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The move follows in the wake of a rebellion at Cornwall council last week, where a vote of no confidence forced out council leader Alec Robertson, and councillors suspended a plan to outsource £800m of public services to BT.
A member of Cornwall’s scrutiny panel yesterday called for an explanation from the council after Computer Weekly revealed how Cornwall had been working with BT before the council approved the outsource or a contract had been signed.
Councillor Alison Moore, leader of Barnet Council’s Labour opposition, and who called the vote to oust Councillor Richard Cornelius, Conservative leader of the London Borough Council, said the Barnet outsource looked “in complete disarray”.
“Given the level of risk involved in the procurement… and the gambling of £1 billion of council tax payers’ money, Council resolves that the Executive Leader be removed from office.”
She said Barnet had scrapped a scrutiny panel it set up to oversee the outsource. Councillors who were not members of the council Cabinet had not been allowed to scrutinise financial details of the deal. The Cabinet had been given brief views of financial papers in certain meetings as long as they handed them back at the end.
The motion said the programme hadn’t saved any money and it had been running three years. It had actually increased council costs by £663,000. The council executive had meanwhile disagreed over what outsource business model they should use.
Councillor Cornelius was not available to answer the allegations. Barnet Council press office said it was unable to answer party political allegations.
Barnet’s website said One Barnet was forecast to save £111m. A third of “total projected baseline savings” had been delivered by the end of 2011/12, it said. It said this was equivalent to an annual saving of £5.7m.
But Barnet has not let either of the two major contracts at the heart of the One Barnet programme. The first will see either BT or Capita acquire IT and other backoffice functions next month and rent them back to the council for £750m over 10 years.
The second will sell transport and environment services to either Capita or EC Harris, in a £275m contract to be awarded in January. Both deals could be boosted with 5-year extensions that may inflate their value to the outsourcers considerably.
A spokeswoman for Barnet Council said One Barnet had already established two cost saving programmes. One was a shared legal service with Harrow, another London Borough Council. Another was a team of “community coaches” who helped people living chaotic lifestyles avoid spinning out of control. Neither service had been outsourced.
Unison, a public sector union, has helped organise the Barnet Labour Party campaign to stop the £1bn outsource. Last week it broadcast a film called The Billion Pound Gamble, which the local paper said examined local fears about the outsource.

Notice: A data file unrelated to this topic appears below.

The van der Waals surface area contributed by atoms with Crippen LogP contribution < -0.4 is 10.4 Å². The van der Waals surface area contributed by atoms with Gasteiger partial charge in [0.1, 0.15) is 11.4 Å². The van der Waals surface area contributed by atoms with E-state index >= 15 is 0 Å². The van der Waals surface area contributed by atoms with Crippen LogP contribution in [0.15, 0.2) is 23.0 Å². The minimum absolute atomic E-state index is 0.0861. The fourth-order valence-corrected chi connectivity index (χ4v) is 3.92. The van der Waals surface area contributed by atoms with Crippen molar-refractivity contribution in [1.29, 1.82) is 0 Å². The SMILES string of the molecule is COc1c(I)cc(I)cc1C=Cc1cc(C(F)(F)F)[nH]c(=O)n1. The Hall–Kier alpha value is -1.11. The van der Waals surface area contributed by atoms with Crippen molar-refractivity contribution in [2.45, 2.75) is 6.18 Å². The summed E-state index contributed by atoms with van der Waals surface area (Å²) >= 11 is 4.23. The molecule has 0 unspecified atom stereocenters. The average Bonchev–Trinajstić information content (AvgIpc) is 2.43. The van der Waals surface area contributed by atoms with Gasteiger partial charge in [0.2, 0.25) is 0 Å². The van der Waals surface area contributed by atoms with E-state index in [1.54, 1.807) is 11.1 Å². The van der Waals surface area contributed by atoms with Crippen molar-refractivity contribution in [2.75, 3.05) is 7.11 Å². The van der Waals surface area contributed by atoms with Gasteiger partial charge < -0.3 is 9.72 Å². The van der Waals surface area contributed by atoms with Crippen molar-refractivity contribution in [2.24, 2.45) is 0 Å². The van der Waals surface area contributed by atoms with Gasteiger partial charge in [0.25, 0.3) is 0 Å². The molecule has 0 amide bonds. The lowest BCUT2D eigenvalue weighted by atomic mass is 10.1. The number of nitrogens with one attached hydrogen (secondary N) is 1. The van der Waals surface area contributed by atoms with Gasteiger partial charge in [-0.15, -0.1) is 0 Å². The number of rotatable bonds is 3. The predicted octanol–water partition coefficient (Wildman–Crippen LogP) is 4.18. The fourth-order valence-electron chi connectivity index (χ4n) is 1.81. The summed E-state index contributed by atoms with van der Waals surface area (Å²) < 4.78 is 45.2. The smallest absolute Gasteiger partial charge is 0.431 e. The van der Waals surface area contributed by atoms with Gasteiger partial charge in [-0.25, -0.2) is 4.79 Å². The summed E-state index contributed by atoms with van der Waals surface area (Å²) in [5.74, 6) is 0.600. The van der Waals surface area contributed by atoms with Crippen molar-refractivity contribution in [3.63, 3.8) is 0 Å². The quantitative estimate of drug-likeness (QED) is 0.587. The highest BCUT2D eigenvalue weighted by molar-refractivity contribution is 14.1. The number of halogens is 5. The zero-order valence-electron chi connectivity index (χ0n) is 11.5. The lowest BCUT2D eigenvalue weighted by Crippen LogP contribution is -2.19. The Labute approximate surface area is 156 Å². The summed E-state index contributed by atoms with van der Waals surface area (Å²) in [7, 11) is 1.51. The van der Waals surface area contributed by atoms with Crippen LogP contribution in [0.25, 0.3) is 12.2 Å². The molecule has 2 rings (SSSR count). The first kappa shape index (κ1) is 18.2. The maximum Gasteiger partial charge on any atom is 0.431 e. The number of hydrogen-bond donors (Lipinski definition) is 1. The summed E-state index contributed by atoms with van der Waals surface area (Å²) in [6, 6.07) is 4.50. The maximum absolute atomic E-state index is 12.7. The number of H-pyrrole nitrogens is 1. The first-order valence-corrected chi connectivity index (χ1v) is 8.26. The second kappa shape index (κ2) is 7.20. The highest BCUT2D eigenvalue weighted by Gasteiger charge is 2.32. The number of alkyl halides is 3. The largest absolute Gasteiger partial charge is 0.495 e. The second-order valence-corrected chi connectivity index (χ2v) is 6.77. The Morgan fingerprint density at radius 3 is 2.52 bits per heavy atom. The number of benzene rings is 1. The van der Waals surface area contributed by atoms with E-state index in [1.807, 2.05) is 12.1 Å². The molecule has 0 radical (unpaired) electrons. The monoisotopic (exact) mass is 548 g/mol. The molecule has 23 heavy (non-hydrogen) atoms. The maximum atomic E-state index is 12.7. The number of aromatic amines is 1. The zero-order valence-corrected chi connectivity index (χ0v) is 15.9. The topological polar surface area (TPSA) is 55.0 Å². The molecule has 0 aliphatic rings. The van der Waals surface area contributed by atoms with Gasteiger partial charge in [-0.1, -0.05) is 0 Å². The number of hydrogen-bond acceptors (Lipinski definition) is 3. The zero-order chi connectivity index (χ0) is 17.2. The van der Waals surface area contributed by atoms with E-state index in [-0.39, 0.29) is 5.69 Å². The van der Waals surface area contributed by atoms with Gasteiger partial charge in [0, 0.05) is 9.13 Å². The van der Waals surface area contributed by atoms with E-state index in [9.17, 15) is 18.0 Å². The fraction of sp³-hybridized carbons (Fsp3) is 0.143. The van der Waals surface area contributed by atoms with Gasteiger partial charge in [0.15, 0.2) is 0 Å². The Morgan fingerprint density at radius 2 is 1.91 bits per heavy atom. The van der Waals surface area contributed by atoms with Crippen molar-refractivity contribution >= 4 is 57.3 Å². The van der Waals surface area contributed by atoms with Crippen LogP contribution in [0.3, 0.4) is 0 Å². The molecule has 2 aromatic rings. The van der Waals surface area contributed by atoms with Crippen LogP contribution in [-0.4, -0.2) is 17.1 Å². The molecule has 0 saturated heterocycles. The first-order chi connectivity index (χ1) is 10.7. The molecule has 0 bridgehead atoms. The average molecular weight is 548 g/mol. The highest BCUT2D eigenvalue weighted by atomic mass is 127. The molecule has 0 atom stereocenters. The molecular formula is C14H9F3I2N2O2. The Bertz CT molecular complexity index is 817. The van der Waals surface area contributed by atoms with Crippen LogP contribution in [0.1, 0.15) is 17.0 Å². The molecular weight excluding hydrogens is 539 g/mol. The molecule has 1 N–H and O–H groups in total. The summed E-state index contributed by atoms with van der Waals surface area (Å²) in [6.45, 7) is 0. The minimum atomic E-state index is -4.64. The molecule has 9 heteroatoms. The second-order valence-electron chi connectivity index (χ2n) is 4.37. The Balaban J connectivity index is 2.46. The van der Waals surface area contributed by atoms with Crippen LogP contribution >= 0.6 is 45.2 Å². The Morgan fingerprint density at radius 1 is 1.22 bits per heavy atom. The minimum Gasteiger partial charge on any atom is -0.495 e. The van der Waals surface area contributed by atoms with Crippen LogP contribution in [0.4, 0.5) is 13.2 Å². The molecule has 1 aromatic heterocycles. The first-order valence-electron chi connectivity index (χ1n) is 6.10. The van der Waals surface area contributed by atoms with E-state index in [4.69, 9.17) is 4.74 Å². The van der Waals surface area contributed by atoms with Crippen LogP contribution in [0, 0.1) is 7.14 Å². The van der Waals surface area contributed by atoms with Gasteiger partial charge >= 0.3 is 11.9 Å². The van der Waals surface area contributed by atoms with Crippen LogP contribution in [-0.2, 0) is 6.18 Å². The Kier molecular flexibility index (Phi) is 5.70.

It also organised a petition in which almost 3,000 residents called for referendum power over the decision to sell off public services.
John Burgess, Barnet Unison branch secretary, said in a recent written statement that the council’s outsource was “designed to divest itself of responsibility” for public services. “We are concerned big business views Barnet Council services as simply a line on a spreadsheet,” he said.
Robert Rams, Barnet council cabinet member handling the outsource, has been reported saying: “I don’t believe residents are concerned about who provides back-office services to the council.”
Barnet issued a written statement this afternoon.
Barnet needed to “transform” the way it worked if it wanted to “provide high quality and flexible services”, said the Council leader’s statement. It needed to do “better with less”.
“Residents are more concerned about the quality of services and how much council tax they pay than whether the council delivers a service directly or gets a third party to do it,” it said.
Barnet press office said the council was required to cut £72m, a quarter of its budget, by 2015. It said the two outsource deals would transfer 767 employees, a quarter of its workforce of 3,180 people, to the successful bidder.
Councillors in Cornwall say they are still being refused full scrutiny of the outsource even after they ousted the council leader and put the deal on probation.
Widespread initiatives to sell council services to outsourcing companies have suddenly looked more uncertain after the financial failure of Somserset’s Southwest One deal with IBM this year, exposed in Compu ter Weekly, and the revelation that their business model – that puts once disparate public bodies into competition to run one another’s services – has not been fully explored in democratic proposals.